Licence to chill: can cold water be the next weapon against sea lice?
Scientists from Norway and Australia who tried using very cold water to remove lice from salmon saw a positive effect in combatting the parasite but a negative effect on animal welfare.
Thermal treatment with warm water has become a common method for the control of sea lice. It is not completely effective to eliminate all stages of the louse, but it is estimated that it can eliminate between 75% and 100% of mobile lice.
A disadvantage is that warm water treatment can cause different consequences that affect the welfare of the fish after treatment. Although treatment with warm water is frequently used, the opposite approach - treatment with cold water – has until now not been investigated.
Rapid temperature decrease
The optimal thermal range for sea lice is unknown, however, it is known that they require temperatures of 4°C upwards to successfully complete their life cycle, and that under this temperature, mature females, eggs and larvae fail to reach the infective stage.
Despite that, little is known about how lice cope with a rapid decrease in temperature and whether this could cause mortality or reduce their ability to remain anchored to salmon.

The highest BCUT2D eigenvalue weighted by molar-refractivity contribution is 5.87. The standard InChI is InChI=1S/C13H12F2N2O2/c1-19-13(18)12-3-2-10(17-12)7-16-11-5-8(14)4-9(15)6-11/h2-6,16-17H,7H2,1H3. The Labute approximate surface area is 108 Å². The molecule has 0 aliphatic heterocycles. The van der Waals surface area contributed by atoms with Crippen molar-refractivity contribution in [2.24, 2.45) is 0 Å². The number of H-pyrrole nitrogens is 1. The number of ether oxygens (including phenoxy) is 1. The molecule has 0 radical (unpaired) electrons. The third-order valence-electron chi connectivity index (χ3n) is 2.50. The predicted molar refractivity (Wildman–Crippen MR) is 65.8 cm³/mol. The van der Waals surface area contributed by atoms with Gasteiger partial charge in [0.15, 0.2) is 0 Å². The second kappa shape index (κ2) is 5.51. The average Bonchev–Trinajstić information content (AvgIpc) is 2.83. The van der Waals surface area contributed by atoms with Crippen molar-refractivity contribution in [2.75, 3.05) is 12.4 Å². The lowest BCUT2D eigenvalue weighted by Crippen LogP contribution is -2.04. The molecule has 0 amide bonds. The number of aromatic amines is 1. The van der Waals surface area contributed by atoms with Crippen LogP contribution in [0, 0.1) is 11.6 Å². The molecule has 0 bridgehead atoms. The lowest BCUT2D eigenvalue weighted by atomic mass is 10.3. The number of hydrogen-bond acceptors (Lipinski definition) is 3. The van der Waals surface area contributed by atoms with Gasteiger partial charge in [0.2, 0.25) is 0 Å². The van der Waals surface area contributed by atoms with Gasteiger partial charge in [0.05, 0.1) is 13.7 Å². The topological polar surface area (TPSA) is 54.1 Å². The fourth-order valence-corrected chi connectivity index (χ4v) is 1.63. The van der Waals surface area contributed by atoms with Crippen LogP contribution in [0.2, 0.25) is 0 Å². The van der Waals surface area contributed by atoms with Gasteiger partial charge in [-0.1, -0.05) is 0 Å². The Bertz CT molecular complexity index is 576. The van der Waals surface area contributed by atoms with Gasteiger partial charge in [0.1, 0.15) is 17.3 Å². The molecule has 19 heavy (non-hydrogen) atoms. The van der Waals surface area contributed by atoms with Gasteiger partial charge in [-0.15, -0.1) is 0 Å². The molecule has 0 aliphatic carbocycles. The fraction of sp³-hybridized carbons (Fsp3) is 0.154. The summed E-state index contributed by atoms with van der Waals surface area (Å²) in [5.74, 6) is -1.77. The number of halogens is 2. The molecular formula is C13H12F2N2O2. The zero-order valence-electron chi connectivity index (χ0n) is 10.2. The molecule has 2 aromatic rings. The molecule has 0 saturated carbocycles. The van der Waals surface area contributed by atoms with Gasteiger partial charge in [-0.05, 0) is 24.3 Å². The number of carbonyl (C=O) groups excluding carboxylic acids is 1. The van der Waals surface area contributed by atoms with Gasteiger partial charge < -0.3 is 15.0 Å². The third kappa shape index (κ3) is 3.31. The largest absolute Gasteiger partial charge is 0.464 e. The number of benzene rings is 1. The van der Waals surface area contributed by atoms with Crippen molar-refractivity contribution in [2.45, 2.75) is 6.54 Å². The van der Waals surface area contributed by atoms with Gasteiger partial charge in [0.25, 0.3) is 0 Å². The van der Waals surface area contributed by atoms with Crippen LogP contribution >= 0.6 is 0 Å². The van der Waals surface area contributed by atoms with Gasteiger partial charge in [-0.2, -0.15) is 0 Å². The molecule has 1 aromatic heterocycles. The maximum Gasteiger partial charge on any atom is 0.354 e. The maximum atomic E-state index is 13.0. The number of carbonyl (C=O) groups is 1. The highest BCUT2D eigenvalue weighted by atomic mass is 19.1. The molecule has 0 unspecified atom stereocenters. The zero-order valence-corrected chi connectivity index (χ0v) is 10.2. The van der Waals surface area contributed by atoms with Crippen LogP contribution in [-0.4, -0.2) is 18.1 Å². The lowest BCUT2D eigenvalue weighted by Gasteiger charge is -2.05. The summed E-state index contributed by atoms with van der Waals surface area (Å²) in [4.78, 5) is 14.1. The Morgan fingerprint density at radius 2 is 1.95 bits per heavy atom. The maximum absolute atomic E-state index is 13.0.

With this background, researchers from the University of Melbourne, Australia, and the Institute of Marine Research, Norway, analysed whether temperature-specific treatment with cold water is a viable strategy as an antiparasitic method.
Fewer lice but more damage
To do this, they exposed fish infected with Lepeophtheirus salmonis to a rapid transfer from 15°C to several low temperatures of treatment for different durations and also analysed if there was any damage in the fish that was detrimental to animal welfare.
The researchers tested the effects of cold water treatment in the short term (0.5 and 10 min) and in the long term (30 and 240 min) at temperatures of -1, 1 or 5°C divided into 8 groups.
“The treatments with water at -1°C for 10 minutes and 1°C for 240 minutes reduced the loads of mobile lice but created more damage to the skin and eyes than the control treatments,” the authors said.
Industrial-scale research required
They also stated that despite having a potential as a control method, the long-term effects on the welfare of the fish and the possible evolutionary impacts on the thermal tolerances of lice should be considered together with their use.
“Our results on the antiparasitic and welfare effects require detailed research on an industrial scale, since agglomeration, pumping and passage of fish through treatment units add additional and possibly synergistic effects in the elimination of lice and pose more risks of animal welfare,” they concluded.
Read the abstract entitled Thermal delousing with cold water: Effects on salmon lice removal and salmon welfare here.